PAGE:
Sample Type / Medical Specialty: Surgery
Sample Name: Cholecystectomy & Cholangiogram.
Laparoscopic cholecystectomy with cholangiogram.
(Medical Transcription Sample Report)
2. Acute cholecystitis.POSTOPERATIVE DIAGNOSES:
1. Acute on chronic cholecystitis.
2. Cholelithiasis.PROCEDURE PERFORMED:
Laparoscopic cholecystectomy with cholangiogram.ANESTHESIA:
This is a 38-year-old diabetic Hispanic female patient, with ongoing recurrent episodes of right upper quadrant pain, associated with nausea. Ultrasound revealed cholelithiasis. The patient also had somewhat thickened gallbladder wall. The patient was admitted through emergency room last night with acute onset right upper quadrant pain. Clinically, it was felt the patient had acute cholecystitis. Laparoscopic cholecystectomy with cholangiogram was advised. Procedure, indication, risk, and alternative were discussed with the patient in detail preoperatively and informed consent was obtained.DESCRIPTION OF PROCEDURE:
The patient was put in supine position on the operating table under satisfactory general anesthesia, and abdomen was prepped and draped. A small transverse incision was made just above the umbilicus under local anesthesia. Fascia was opened vertically. Stay sutures were placed in the fascia. Peritoneal cavity was carefully entered. Hasson cannula was inserted and peritoneal cavity was insufflated with CO2.
Laparoscopic camera was inserted, and the patient was placed in reverse Trendelenburg, rotated to the left. A 11-mm trocar was placed in the subxiphoid space and two 5-mm in the right subcostal region. Examination at this time showed no free fluid, no acute inflammatory changes. Liver was grossly normal. Gallbladder was noted to be thickened. Gallbladder wall with a stone stuck in the neck of the gallbladder and pericholecystic edema, consistent with acute cholecystitis.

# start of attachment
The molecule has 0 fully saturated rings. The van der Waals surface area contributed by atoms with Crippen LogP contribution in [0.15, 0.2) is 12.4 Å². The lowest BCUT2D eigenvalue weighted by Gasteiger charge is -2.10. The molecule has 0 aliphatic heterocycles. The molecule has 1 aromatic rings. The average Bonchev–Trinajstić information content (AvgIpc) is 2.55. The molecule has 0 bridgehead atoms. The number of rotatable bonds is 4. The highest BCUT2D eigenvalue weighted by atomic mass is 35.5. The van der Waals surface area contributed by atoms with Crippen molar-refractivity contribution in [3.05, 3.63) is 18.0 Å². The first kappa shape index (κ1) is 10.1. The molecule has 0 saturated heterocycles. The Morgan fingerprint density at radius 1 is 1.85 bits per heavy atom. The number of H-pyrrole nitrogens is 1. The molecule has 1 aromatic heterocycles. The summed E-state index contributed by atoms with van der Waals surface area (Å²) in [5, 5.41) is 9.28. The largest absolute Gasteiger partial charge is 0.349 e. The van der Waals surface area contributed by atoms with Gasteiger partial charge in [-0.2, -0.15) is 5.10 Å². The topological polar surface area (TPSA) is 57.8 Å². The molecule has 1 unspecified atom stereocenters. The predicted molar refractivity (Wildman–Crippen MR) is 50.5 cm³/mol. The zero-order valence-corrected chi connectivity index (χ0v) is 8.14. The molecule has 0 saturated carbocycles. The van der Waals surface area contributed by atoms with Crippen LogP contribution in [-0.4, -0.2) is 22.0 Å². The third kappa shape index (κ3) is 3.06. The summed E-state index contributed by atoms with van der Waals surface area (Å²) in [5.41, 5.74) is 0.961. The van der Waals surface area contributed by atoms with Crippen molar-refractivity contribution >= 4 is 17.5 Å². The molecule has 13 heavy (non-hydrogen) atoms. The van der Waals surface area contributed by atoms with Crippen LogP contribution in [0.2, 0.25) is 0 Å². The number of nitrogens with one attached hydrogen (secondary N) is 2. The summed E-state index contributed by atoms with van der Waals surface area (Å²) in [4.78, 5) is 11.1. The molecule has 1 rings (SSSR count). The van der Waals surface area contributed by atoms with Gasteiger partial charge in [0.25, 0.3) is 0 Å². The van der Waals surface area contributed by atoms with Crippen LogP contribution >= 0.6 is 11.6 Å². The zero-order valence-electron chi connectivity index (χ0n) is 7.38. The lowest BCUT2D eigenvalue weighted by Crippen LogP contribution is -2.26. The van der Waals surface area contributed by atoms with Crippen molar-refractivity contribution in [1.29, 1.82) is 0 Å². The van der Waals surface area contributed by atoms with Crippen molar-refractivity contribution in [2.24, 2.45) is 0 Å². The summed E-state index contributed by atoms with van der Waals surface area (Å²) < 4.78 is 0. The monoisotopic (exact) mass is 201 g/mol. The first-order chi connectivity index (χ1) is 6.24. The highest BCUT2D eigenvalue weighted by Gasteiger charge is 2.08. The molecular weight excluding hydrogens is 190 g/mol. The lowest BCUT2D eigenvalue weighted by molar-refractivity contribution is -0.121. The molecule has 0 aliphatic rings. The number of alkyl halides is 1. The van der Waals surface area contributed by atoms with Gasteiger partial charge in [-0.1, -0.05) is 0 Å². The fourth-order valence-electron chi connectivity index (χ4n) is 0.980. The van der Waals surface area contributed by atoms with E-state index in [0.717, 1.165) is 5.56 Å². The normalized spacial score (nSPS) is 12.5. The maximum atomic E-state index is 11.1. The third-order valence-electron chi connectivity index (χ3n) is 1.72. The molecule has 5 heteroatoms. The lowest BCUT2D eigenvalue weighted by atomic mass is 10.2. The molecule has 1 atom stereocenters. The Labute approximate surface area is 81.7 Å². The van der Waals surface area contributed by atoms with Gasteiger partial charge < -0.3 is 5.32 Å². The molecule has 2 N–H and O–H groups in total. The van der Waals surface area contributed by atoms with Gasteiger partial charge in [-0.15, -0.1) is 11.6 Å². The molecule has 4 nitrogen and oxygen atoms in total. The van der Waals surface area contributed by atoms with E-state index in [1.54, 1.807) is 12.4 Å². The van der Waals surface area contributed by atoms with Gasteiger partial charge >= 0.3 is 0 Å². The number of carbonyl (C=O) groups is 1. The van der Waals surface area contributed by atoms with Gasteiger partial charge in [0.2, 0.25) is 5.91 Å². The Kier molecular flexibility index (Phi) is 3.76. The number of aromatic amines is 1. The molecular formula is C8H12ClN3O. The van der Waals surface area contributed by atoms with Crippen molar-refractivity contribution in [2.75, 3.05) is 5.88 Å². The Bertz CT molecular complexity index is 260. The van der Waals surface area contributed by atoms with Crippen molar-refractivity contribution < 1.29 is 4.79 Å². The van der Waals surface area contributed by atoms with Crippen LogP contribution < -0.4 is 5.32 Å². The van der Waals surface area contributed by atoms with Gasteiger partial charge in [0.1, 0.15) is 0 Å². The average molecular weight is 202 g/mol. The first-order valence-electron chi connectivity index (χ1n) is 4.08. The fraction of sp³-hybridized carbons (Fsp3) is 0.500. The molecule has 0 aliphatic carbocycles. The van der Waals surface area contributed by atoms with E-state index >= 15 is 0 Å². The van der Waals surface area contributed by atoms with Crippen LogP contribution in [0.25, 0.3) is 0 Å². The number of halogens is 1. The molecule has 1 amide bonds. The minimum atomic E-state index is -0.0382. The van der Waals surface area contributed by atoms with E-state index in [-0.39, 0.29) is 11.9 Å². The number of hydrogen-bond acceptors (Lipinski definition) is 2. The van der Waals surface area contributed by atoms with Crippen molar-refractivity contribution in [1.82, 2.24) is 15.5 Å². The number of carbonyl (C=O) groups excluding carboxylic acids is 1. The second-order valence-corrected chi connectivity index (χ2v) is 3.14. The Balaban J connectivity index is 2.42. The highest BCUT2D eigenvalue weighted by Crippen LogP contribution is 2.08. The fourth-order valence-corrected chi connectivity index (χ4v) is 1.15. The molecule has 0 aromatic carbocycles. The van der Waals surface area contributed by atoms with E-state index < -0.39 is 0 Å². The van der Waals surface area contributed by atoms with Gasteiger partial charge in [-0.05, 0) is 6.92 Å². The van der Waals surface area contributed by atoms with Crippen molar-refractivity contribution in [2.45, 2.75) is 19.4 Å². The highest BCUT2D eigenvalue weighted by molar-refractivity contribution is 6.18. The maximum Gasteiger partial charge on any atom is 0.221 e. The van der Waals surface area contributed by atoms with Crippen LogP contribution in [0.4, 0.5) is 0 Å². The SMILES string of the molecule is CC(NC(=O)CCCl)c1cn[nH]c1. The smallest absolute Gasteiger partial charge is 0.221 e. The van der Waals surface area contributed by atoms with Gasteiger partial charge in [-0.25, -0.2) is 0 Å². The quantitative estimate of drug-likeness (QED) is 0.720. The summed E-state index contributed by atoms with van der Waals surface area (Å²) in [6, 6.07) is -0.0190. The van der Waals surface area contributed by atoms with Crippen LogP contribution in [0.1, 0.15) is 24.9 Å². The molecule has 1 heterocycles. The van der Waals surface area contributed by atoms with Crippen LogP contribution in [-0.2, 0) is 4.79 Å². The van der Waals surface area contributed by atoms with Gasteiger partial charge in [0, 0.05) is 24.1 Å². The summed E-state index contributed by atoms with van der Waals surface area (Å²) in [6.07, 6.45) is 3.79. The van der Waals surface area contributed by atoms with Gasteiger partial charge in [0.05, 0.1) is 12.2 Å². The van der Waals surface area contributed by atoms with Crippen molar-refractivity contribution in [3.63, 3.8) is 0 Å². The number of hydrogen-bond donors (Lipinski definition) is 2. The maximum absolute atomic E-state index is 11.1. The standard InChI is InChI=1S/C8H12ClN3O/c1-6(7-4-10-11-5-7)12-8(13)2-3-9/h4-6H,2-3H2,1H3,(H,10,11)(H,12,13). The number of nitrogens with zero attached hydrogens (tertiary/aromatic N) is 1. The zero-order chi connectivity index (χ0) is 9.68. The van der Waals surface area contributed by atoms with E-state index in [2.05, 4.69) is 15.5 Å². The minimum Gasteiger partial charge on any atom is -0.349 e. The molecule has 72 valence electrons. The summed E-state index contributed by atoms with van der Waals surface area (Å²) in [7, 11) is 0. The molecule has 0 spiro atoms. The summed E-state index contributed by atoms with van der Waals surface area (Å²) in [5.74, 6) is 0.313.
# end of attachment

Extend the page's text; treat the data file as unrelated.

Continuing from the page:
The fundus of the gallbladder was retracted superiorly, and dissection was carried at the neck of the gallbladder where a cystic duct was identified and isolated. It was clipped distally and using C-arm fluoroscopy, intraoperative cystic duct cholangiogram was done, which was interpreted as normal. There was slight dilatation noted at the junction of the right and left hepatic duct, but no filling defects or any other pathology was noted. It was presumed that this was probably a congenital anomaly. The cystic duct was clipped twice proximally and divided beyond the clips. Cystic artery was identified, isolated, clipped twice proximally, once distally, and divided.
The gallbladder was then removed from its bed using cautery dissection and subsequently delivered through the umbilical port. Specimen was sent for histopathology. Subhepatic and subdiaphragmatic spaces were irrigated with sterile saline solution. Hemostasis was good. Trocars were removed under direct vision and peritoneal cavity was evacuated with CO2. Umbilical area fascia was closed with 0-Vicryl figure-of-eight sutures, required extra sutures to close the fascial defect. Some difficulty was encountered closing the fascia initially because of the patient's significant amount of subcutaneous fat. In the end, the repair appears to be quite satisfactory. Rest of the incisions closed with 3-0 Vicryl for the subcutaneous tissues and staples for the skin. Sterile dressing was applied.
The patient transferred to recovery room in stable condition.
surgery, cholelithiasis, acute cholecystitis, laparoscopic, cholecystectomy, cholangiogram, laparoscopic cholecystectomy, gallbladder,
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